Eating on the Fly: New York City

Our weekly contributor dines in her former home
With so many dining options in one place, rest can wait.

Last weekend, I woke up in the city that never sleeps (also my former home of 10 years). After being gone for three years, I still never get a good night’s sleep, especially with my flying schedule. Sleep or no sleep, I still manage to get good meals in each city I visit. New York is no exception.

Although I have some tried-and-true favorites, and I am pretty proud of my New York City eating history, there are a few venues that linger on my "to do list." Tom Colicchio’s Craft has been on there for quite some time.

My friend and I started out at The Headless Horseman on East 15th Street before our 6:30 p.m. dinner reservation at Craft. Two magic words lured us in: Happy Hour.  She enjoyed a $5 Cosmo and I tried a $5 River Horse Tripel Horse, which is a 10 percent ABV beer brewed in New Jersey. The Headless Horseman is a cozy venue with wood plank ceilings and candle light. It wasn’t very busy for a Saturday happy hour, and I was pleased with the prequel to our dinner.

From the moment we walked in the door, I knew Craft would be an illustrious dining experience. I had been towing my suitcase around all day, and the maître d' graciously whisked it away and gave me a tag. My friend and I were shown to a table in the middle of the vast dining room. Though there was a full house, the ambiance was comfortable and it was easy to have a conversation without much competing background noise.

The server explained that they very purposefully do not put a lot of description on their menu, as questions and further explanation from the waitstaff are encouraged. My friend started with "19th on Fab," a cocktail including tequila, passion fruit, fresh lime, and jalapeño. It was refreshing and had a good bite. I opted for the "Black Widow:" bourbon, Averna amaro, aperol, and black walnut bitters. Exquisite and smooth, it went down quite easily.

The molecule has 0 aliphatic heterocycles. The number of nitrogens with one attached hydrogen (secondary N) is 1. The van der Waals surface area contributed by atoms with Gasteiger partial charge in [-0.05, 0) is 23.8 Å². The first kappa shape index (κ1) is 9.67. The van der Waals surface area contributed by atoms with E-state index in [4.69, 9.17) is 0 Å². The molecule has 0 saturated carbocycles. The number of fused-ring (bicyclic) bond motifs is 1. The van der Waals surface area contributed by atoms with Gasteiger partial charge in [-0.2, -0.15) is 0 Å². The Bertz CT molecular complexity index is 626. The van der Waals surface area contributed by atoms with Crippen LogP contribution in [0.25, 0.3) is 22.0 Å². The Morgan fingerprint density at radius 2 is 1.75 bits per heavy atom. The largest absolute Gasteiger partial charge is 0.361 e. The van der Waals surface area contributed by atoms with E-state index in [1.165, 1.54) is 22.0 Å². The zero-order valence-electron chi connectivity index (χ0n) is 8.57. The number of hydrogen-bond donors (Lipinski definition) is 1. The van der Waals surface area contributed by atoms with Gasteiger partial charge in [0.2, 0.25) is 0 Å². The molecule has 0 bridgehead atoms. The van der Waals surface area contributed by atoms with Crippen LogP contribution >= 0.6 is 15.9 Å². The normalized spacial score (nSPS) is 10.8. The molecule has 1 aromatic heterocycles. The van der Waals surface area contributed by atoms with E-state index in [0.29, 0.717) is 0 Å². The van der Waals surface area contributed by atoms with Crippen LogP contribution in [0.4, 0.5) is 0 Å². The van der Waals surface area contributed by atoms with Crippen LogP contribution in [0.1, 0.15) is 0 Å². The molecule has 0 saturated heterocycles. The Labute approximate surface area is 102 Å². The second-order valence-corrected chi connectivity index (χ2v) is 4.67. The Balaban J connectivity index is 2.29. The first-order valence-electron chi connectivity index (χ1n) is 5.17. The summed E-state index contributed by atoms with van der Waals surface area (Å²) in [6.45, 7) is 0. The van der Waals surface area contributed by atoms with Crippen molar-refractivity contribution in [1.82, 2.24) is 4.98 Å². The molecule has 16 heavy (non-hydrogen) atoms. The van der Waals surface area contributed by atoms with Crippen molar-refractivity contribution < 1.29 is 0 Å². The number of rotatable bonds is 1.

We agreed to share two first-course dishes, two entrées and two side dishes. We started with the sweetbreads and Jerusalem artichokes, and also the crispy bacon.  Both appetizer choices were extremely satisfying to the palate, especially the bacon.  The juicy cuts must have been 3 inches thick and the flavor permeated my mouth and made me wish I could close my eyes and re-live this experience for the rest of my life. 

For dinner we opted for the braised beef shortribs and the rabbit loin. They were both satisfying, but the real stars were the sides: celery root purée and bone marrow. Bone marrow was not listed as a choice, but I asked the server about it, since one of my other friends had raved about Craft’s bone marrow on a previous dining experience. The server gladly found a way to add the bone marrow on as a side dish, and we were on our way to food nirvana. 

As if all of these rich foods didn’t fill us up enough, we still figured out a way to find room for dessert. We chose the pineapple tarte tatin, served with candied coconut and rum-vanilla ice cream. For our second choice, we picked the chocolate pot de crème with gooseberries, cacao nib, and chocolate sorbet.  After they boxed up all of our leftovers (we had a lot!), we made our way to the front of the restaurant. As a parting gift, we were given chocolate banana muffins for breakfast the next morning.  I ate mine in the cab on the way home. Consistent with the rest of our meal, it was extremely fulfilling and delectable. Tom Colicchio didn’t let us down at his flagship restaurant. With my belly full and my palate pleased, I think I just may get a good night’s sleep in the city that typically fails to do so.   

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